Home Pastors Articles for Pastors Pastor, do You Want a Discipleship Culture? Be What You Want to...

Pastor, do You Want a Discipleship Culture? Be What You Want to See

Pastor, Be What You Want to See

God forbids pastoral domineering but commands instead “being examples to the flock” (1 Pet. 5:3). Therefore pastor, whatever you are, your church will eventually become. If you are a loudmouth boaster, your church will gradually become known for loudmouth boasting. If you are a graceless idiot, your church will gradually become known for graceless idiocy. The leadership will set the tone of the community’s discipleship culture, setting the example of the church body’s “personality.” So whatever you want to see, that is what you must be.

This is another reason why plurality of eldership is so important. The most important reason to have multiple elders leading a church is because that is the biblical model. A plurality of eldership also provides unity in leadership on the nonnegotiable qualifications but works against uniformity in leadership by establishing a collaboration of wisdom, diversity of gifts, and collection of experiences.

Discipleship Culture

Elders must be qualified, so in several key areas they will be quite similar. But through having a plurality of elders, a church receives the example of unity in diversity, which is to be played out among the body as well. Every elder ought to “be able to teach” (1 Tim. 3:2), but not every elder must be an intellectual sort (if you follow my meaning). Every elder must be “self-controlled,” but some may be extroverts and some introverts, some may be analytical types and others creative. Every elder must be “respectable” and “a husband of one wife,” but some may be older and some may be younger. The more diversity one can manage on an elder board while still maintaining a unity on the biblical qualifications, the fellowship’s doctrinal affirmations, and the church’s mission, the better.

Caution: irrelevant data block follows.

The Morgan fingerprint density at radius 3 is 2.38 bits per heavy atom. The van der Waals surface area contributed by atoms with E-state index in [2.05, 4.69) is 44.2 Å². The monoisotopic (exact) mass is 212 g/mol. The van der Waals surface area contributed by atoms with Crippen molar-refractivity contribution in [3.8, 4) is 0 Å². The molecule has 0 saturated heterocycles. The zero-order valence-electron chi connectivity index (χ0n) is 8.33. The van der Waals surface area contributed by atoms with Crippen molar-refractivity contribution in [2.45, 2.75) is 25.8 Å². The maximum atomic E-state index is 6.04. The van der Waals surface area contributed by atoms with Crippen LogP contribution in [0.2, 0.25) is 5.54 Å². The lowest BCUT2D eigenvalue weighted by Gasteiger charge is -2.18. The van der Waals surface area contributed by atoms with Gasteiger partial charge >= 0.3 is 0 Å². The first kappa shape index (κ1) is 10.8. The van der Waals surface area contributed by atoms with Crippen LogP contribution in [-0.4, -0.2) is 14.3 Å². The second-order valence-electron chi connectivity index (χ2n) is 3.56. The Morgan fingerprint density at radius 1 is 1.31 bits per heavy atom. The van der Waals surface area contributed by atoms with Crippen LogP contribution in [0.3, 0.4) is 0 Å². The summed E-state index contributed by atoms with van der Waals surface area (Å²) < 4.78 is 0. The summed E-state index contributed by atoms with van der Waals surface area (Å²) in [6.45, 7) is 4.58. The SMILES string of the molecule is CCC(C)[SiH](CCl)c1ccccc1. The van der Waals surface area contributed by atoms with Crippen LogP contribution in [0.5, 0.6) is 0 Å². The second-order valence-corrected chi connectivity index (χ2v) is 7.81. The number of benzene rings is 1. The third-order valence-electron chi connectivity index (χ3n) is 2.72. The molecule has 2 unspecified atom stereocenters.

A plurality of elders can be an example to the congregation of unity of mind and heart despite differences. Pastors are not appointed to a church primarily to lead in the instruction of skills and the dissemination of information; they are appointed to a church primarily to lead in Christ-following.